Practically all traces of these early inhabitants are either gone or buried very deep in the stratae of modern Ireland. Many archaeologists concentrate on the Mesolithic Age onwards, very little research has been done to establish who the first inhabitants of Ireland were. The research that has been done on the pre-historic peoples of Ireland centres mainly on the remains of tools, weapons and other artefacts they left behind, little else is known about them.
The many uses of stone are as follows: flint spears, porcellanite axes, heavy ironstone axes, sandstone for sharpening and siltstone for giving the final edge to implements. Quern-stones were used for grinding grains, granite and white sandstone were used for this purpose. Querns were also used to grind out ores from stones. Fine grained stones such as flint or jasper were used to make archer's wrist bracers. Shale, soapstone, slate or micaschist was used for items that needed to be thin with perforations for uses such as spindle-whorls, loom weights or line-sinkers.
Most of the information we have of the Mesolithic period in Ireland comes from excavations at Mount Sandel in County Derry (see pic of flints) where many flint artefacts were uncovered as well as evidence of settlement and the remains of carbonated bones (burnt bones) of wild pig (boar), rabbit, dog, capercaillie, salmon, hazelnuts and some sea-fish which gives us an idea of what they ate. It would seem that the boar was their main form of sustenance in the winter months and that salmon were a large part of their summer diets which would explain why the boar and the salmon have such a high place in ancient irish symbolism.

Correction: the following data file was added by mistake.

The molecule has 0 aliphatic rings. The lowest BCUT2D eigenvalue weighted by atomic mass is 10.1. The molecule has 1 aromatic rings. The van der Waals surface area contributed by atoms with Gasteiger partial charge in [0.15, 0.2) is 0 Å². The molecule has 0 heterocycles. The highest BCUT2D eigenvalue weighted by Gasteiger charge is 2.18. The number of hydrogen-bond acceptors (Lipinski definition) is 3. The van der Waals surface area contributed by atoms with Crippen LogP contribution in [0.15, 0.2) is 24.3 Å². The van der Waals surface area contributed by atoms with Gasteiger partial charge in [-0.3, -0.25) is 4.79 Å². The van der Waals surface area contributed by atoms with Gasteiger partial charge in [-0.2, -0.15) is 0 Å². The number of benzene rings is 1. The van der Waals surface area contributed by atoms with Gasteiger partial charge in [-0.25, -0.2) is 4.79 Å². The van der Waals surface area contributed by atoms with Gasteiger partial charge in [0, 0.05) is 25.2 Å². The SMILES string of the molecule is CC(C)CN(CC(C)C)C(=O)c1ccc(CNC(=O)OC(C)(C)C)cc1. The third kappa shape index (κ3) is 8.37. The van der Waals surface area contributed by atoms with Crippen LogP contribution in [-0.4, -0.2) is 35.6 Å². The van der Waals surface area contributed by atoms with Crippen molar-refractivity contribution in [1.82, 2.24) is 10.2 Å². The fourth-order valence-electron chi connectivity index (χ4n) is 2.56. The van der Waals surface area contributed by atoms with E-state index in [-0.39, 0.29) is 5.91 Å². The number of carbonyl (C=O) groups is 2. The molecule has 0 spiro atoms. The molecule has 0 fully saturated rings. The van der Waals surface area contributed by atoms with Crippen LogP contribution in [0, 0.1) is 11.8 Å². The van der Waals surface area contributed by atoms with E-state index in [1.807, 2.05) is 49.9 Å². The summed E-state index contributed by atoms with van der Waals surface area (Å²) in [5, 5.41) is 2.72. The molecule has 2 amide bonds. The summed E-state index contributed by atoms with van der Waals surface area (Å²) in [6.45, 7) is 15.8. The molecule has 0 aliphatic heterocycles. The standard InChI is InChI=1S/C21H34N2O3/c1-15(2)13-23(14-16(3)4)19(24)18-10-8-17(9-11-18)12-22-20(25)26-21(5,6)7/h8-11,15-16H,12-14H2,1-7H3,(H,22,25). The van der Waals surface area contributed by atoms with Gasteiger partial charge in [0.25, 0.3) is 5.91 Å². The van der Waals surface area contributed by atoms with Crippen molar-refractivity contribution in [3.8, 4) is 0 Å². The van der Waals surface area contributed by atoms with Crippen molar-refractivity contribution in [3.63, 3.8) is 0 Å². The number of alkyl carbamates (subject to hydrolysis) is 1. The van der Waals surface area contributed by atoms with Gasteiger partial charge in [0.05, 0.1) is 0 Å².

Another site of archaeological importance is Lough Boora near Kilcormac in Co. Offaly, the archaeologist Michael Ryan excavated the remains of a Mesolithic settlement dating from c.7030 - c.6400 bc, showing that it was contemporary with the Mount Sandel site. 400 leaf-shaped and over 200 microliths were found at the site. Black chert was used by the people at this site. Also excavations in the Munster Blackwater area by Peter Woodman has uncovered earlier Mesolithic flints than those at Mount Sandel.
It is obvious that these people were very inventive and used their environment to its full potential, they had of necessity to be self-sufficient but would have welcomed trade. They probably wore furs, and leather and hemp based fabrics, nettles were also used to create fabrics also used was wool from sheep. They may have used birds feathers for ornamentation. Natural dyes from plant sources may also have been used. We can look to some of the peoples still living a 'Mesolithic' way of life even today in our modern era such as the peoples of the deep Amazon to give us clues to the way the people of this obscured time lived.
*R.A.S. Macalister - Ancient Ireland, Methuen & Co. Ltd. London, pub.1935 (p1)
Sources: Irish Archaeology Illustrated edited by Michael Ryan pub. Dublin 1994
Harbison, Peter - Pre-christian Ireland, from the first settlers to the Early Celts, pub. Thames&Hudson 1998.